--the biomedical facts of the Plague. The memorable kicker here is that scientists have concluded, by digging up bodies of Plague victims in the frozen Arctic, that the Great Pestilence may have made about 10%-15% of today's descendants of Plague survivors immune to HIV, which causes AIDS. This would've been certain by now, since the completion of the Human Genome Project, as this book was published in 2001. The other memorable factoid is that anthrax was most likely killing off Europeans--especially the British--as the Plague was doing so as well, making London of the Middle Ages the worst place to be of all-time. This explains why millions died in the winter--when rats and fleas are not abundant--and why millions died in the Frozen Arctic, where rats and fleas don't go at all. Turns out, many of those people didn't die from the Plague--they died from anthrax. And, why didn't many people have the tell-tale buboes and skin and blood lesions that Plague victims got? And why did some people get struck by the virus one night and die before morning, which was unusual for Plague, which took days or weeks? Answer, again: anthrax.
--social and economic aftereffects of the Plague. In short, yeomen and women flourished, economically. The Church was devastated and hired younger and more undereducated people, as the older but learned leaders died off. Serfdom ended. People questioned the infallibility of their monarchies (who were supposedly God-chosen and God-protected, but who during the Plague were God-forsaken) and of the Church, and of medicine. After all, if the priests and friars and physicians couldn't save themselves, how could they save (spiritually and medically) anyone else? And if they couldn't do that, what good were they at all?
--artistic expression. Commonly thought to have become more morbid and pessimistic after the Plague, Cantor believes that art was going that way anyway, and that Renaissance art was less of a mirror of the Plague than previously thought. I'm surprised by this, but Cantor is hugely respected, and he quotes many others, so I'll take his word for it.
--world government. The Plague spelled the end for the Plantagenets, which was a long-lasting monarchy and European power that you and I have never heard of. But they would've ruled England and Spain, and maybe, by default, France, at the time, which was a constant thought of every monarch for hundreds of years, but would've actually happened. But English Princess Joan, who was about to marry into the Spanish monarchy, died of the Plague (in France, at 15), and so that never happened. This led to the trials and tribulations of Edward II and III, and of Henry IV-VI, and, well, the rest is history.
--medical and scientific stagnation. These two things were just as much to blame as were the actual Plague and anthrax, as the vacuum of medical and scientific advancement in the Middle Ages (except in the field of optics) made these pandemics worse, and longer-lasting, than they necessarily had to be. Nobody knew or practiced anything that could've combated the Plague, so the main response was to pray, flee and blame--
--the Jews. The Plague wasn't the first time they were scapegoated, but perhaps this was the first European-wide excuse to massacre them, as entire villages, households and neighborhoods of Jews were set aflame and otherwise wiped out because the common man thought they were poisoning the wells, thereby creating and spreading the Plague. The first of many Jewish holocausts over the years.
In short, if you're interested at all in the Middle Ages, in the Renaissance, or in the Plague, this is necessary reading. An informative, well-written (and often sarcastic) account of the Plague, the people and the time.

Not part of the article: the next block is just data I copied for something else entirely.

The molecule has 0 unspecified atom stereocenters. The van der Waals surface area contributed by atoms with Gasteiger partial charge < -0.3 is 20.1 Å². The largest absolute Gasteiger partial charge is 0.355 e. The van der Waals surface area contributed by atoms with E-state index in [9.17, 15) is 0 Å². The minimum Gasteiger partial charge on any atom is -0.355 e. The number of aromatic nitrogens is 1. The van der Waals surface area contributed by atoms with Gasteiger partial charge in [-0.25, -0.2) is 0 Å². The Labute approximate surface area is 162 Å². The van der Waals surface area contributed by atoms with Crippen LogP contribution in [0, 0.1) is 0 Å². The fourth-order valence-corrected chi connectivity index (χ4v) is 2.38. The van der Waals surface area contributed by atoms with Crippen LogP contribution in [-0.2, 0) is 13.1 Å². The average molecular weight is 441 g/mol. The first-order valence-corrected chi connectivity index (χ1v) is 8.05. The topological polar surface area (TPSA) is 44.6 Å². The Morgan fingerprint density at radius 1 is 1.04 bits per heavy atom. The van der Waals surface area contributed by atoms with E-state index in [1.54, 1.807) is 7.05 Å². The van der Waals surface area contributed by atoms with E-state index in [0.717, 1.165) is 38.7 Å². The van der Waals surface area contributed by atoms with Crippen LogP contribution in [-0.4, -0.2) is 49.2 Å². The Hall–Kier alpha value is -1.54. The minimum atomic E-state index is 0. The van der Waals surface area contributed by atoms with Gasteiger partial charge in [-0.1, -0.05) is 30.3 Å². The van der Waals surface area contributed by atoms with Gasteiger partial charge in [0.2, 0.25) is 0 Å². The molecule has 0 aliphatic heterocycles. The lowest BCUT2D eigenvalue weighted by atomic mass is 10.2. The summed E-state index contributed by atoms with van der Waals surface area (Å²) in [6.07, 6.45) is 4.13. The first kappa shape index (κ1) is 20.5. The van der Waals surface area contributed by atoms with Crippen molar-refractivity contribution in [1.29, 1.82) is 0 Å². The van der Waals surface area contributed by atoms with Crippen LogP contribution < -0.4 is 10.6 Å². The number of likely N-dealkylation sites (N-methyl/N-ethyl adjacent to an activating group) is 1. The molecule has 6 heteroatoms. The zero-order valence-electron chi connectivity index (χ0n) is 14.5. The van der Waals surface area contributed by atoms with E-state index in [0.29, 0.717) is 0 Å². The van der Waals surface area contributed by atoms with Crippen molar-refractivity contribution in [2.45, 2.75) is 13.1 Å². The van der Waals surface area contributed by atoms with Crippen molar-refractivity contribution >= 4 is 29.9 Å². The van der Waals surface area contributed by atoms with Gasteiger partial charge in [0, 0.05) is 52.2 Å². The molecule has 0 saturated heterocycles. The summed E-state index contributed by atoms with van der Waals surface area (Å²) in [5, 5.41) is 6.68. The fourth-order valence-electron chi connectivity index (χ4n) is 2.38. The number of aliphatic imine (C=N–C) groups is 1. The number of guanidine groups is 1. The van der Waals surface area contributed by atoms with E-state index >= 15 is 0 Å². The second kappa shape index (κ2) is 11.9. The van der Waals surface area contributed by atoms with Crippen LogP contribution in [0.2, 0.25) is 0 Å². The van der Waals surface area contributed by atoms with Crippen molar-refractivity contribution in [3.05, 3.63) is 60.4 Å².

Saturday, January 2, 2016
Photo: Ethan "Affluenza" Couch. By the Associated Press, December 28, 2015
And, his mother, also from the AP. Read about them below. For the whole article, go here.
Good riddance to 2015! Say goodbye to:
Ethan Couch, who drunkenly plowed into a disabled vehicle and the 4 people servicing it, all of whom died. This happened when he was 16, in Texas. During the sentencing phase, his lawyer said he suffered from "affluenza" because his parents were so rich and had spoiled him so much, he didn't know right from wrong. This apparently worked, because the judge gave him 10 years' probation! Rather than feeling responsible, he attended a party where alcohol was served, though in fairness the video does not show him drinking any. I don't know if that matters in terms of his probation, though. I'm guessing it violates it, because soon he and his mother threw a going-away party, then split for Mexico, crossing the border in an SUV (and after paying someone off, because I don't think people on probation can leave the country without permission, which he wouldn't have gotten because he missed a mandatory court date and a rehab stint). U.S. authorities finally tracked them down because they'd ordered a pizza over the phone, possibly with a credit card. The mother was flown back to L.A. and arrested (While living together after her divorce, she placed her son's bed in her own bedroom, saying he was her "protector." Ewwwwww!!), but Couch won an appeal in a Mexican court, and is still in Mexico, fighting extradition. The prosecutor said this could take anywhere between a few days, to a few months, to perhaps years.
This nauseating story speaks for itself. But I have to ask: That judge gave him 10 years' probation (and a stint in rehab) for killing four people and crippling two others--if he did so because he believed Couch was too rich and too spoiled to know right from wrong, then doesn't this judge also have to give stupefyingly light sentences to someone very poor, who grew up so poor and abused that he also didn't know right from wrong?
So, Affluenza Ethan Couch, goodbye, man. And, by the way, that Mexican detention center you're in until the extradition mess gets worked out--that can't be any better than any American juvie center or rehab for rich kids. Again, just sayin'. Oh, and one more thing: Do these two look haunted by their misdeeds to you? That first one is a sociopath if I've ever seen one. And the mom? Proud of it all.
More Goodbye 2015 entries to come. Why do you want to say goodbye to 2015?